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  • Writer's pictureKen Phillips

A Call to Action: A Vigorous Civil Society


Times are tough for non-governmental organizations (NGOs) and community groups. In most countries, they are underperforming compared to the needs they were created to address. Small organizations and community associations are struggling to survive. Fundraisers in many nonprofits are not getting the support they need from their boards and other staff members. And times are frustrating for people who want to live in a better world but don’t know how.

The good news? Millions of people work in nonprofits and many millions more volunteer their time to help make this a better world. There is global agreement on what should be done , and in the hearts of most people there is recognition that more should be done. See the Sustainable Development Goals adopted by all United Nations Member States in 2015. This blog is a response to these challenging times. It is intended to assist you – a person who cares about others and believes society should be better for everyone. By working together where you work or study or donate or volunteer, we can make this a better world through strategy, teamwork, and leadership.

The Importance of Civil Society

A vigorous civil society sector is vitally important, indeed essential, for the wellbeing of society and for civilization itself. The civil society sector consists of charitable nonprofit organizations, informal community groups, public benefit professional associations, youth clubs, and other informal networks of people who are dedicated to making some aspect of the world better.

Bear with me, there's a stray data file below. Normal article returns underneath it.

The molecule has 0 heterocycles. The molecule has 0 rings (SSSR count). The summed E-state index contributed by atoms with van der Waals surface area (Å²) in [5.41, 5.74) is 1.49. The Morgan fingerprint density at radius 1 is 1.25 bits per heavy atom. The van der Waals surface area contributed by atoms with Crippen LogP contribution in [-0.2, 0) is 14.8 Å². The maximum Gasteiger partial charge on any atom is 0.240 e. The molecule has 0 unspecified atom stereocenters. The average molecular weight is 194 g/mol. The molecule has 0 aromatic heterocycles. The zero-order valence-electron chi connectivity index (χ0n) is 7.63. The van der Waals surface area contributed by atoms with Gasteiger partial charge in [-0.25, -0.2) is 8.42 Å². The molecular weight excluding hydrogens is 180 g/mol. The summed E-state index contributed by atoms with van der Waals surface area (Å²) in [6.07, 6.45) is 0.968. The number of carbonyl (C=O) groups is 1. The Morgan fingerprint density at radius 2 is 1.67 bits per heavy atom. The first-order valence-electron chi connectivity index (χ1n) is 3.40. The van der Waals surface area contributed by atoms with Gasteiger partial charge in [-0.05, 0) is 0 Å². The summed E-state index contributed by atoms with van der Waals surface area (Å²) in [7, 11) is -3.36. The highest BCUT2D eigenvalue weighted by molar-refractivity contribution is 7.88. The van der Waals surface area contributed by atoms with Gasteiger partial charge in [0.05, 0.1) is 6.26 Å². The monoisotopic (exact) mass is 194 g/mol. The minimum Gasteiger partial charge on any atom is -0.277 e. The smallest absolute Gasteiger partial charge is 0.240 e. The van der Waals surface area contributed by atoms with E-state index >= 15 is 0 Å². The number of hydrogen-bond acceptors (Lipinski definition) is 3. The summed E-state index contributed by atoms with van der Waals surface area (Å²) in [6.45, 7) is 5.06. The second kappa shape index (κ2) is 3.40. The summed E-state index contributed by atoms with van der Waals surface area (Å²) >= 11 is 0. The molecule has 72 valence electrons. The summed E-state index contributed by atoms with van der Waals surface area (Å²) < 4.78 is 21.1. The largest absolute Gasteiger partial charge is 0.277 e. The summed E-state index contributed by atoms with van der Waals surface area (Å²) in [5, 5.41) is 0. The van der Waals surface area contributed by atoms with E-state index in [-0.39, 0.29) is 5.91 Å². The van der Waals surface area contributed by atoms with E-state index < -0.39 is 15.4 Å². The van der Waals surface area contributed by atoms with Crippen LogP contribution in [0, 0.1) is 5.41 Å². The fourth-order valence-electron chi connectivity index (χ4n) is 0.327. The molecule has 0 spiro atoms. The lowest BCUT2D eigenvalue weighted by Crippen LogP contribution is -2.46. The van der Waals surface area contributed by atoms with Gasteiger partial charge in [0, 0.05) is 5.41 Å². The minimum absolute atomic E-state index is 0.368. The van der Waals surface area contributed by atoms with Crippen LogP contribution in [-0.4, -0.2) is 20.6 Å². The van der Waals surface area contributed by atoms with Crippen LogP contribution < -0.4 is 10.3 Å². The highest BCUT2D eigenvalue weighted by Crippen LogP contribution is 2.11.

A Well-Functioning Civil Society

A well-functioning civil society is characterized by:

  • Freedom of Organization: Every individual enjoys the freedom to create a group or organization to take steps to make society better.

  • Government Support: Government facilitates the creation of organizations dedicated to the public good and allows freedom of assembly, speech, and association.

  • Community Commitment: Neighbors, businesses, authorities, and others have a commitment at the community level to improve conditions surrounding them in health, education, safety, environment, support, and other aspects of a high quality of life.

  • Donations and Volunteering: Individuals, corporations, governments, and other institutions donate money, time, and materials to help people who are sick, homeless, impoverished, or facing barriers due to disasters, handicaps, or other challenges.

  • Collaboration for Justice and Rights: Individuals, organizations, and institutions work together to protect all members of society through justice for all, equal opportunity, gender equality, and other universal human rights.

  • Accountability and Advocacy: Organizations provide information, education, and advocacy to ensure good behavior by government, corporations, and other institutions.

The Author’s Experience